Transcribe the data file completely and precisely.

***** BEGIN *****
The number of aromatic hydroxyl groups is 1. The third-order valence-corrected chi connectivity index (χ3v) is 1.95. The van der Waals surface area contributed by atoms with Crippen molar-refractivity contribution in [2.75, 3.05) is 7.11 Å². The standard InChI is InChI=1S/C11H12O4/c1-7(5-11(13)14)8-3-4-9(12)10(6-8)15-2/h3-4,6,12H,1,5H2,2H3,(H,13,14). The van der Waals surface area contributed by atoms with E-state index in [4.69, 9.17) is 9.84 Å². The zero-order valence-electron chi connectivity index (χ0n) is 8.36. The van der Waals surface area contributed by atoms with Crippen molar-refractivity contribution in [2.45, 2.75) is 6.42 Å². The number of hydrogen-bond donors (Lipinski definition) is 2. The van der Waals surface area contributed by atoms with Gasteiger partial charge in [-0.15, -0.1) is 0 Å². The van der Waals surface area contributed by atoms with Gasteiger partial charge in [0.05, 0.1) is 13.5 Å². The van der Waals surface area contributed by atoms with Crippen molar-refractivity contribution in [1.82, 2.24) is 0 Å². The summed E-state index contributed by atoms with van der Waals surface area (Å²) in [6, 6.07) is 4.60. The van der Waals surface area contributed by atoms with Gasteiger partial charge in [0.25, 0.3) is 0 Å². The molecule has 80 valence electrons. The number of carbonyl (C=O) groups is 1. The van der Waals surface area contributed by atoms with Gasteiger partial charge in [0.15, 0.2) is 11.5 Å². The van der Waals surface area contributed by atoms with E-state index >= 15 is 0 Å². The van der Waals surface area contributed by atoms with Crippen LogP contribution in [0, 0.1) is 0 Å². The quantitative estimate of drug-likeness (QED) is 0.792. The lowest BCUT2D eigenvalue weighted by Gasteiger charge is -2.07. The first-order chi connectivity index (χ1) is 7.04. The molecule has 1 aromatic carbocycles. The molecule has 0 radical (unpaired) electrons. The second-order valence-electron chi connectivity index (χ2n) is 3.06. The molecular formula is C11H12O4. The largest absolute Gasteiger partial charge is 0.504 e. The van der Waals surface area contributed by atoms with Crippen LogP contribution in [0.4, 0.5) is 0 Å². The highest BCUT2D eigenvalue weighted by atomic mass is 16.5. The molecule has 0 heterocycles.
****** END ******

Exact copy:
The number of aromatic hydroxyl groups is 1. The third-order valence-corrected chi connectivity index (χ3v) is 1.95. The van der Waals surface area contributed by atoms with Crippen molar-refractivity contribution in [2.75, 3.05) is 7.11 Å². The standard InChI is InChI=1S/C11H12O4/c1-7(5-11(13)14)8-3-4-9(12)10(6-8)15-2/h3-4,6,12H,1,5H2,2H3,(H,13,14). The van der Waals surface area contributed by atoms with E-state index in [4.69, 9.17) is 9.84 Å². The zero-order valence-electron chi connectivity index (χ0n) is 8.36. The van der Waals surface area contributed by atoms with Crippen molar-refractivity contribution in [2.45, 2.75) is 6.42 Å². The number of hydrogen-bond donors (Lipinski definition) is 2. The van der Waals surface area contributed by atoms with Gasteiger partial charge in [-0.15, -0.1) is 0 Å². The van der Waals surface area contributed by atoms with Gasteiger partial charge in [0.05, 0.1) is 13.5 Å². The van der Waals surface area contributed by atoms with Crippen molar-refractivity contribution in [1.82, 2.24) is 0 Å². The summed E-state index contributed by atoms with van der Waals surface area (Å²) in [6, 6.07) is 4.60. The van der Waals surface area contributed by atoms with Gasteiger partial charge in [0.25, 0.3) is 0 Å². The molecule has 80 valence electrons. The number of carbonyl (C=O) groups is 1. The van der Waals surface area contributed by atoms with Gasteiger partial charge in [0.15, 0.2) is 11.5 Å². The van der Waals surface area contributed by atoms with E-state index >= 15 is 0 Å². The van der Waals surface area contributed by atoms with Crippen LogP contribution in [0, 0.1) is 0 Å². The quantitative estimate of drug-likeness (QED) is 0.792. The lowest BCUT2D eigenvalue weighted by Gasteiger charge is -2.07. The first-order chi connectivity index (χ1) is 7.04. The molecule has 1 aromatic carbocycles. The molecule has 0 radical (unpaired) electrons. The second-order valence-electron chi connectivity index (χ2n) is 3.06. The molecular formula is C11H12O4. The largest absolute Gasteiger partial charge is 0.504 e. The van der Waals surface area contributed by atoms with Crippen LogP contribution in [0.4, 0.5) is 0 Å². The highest BCUT2D eigenvalue weighted by atomic mass is 16.5. The molecule has 0 heterocycles.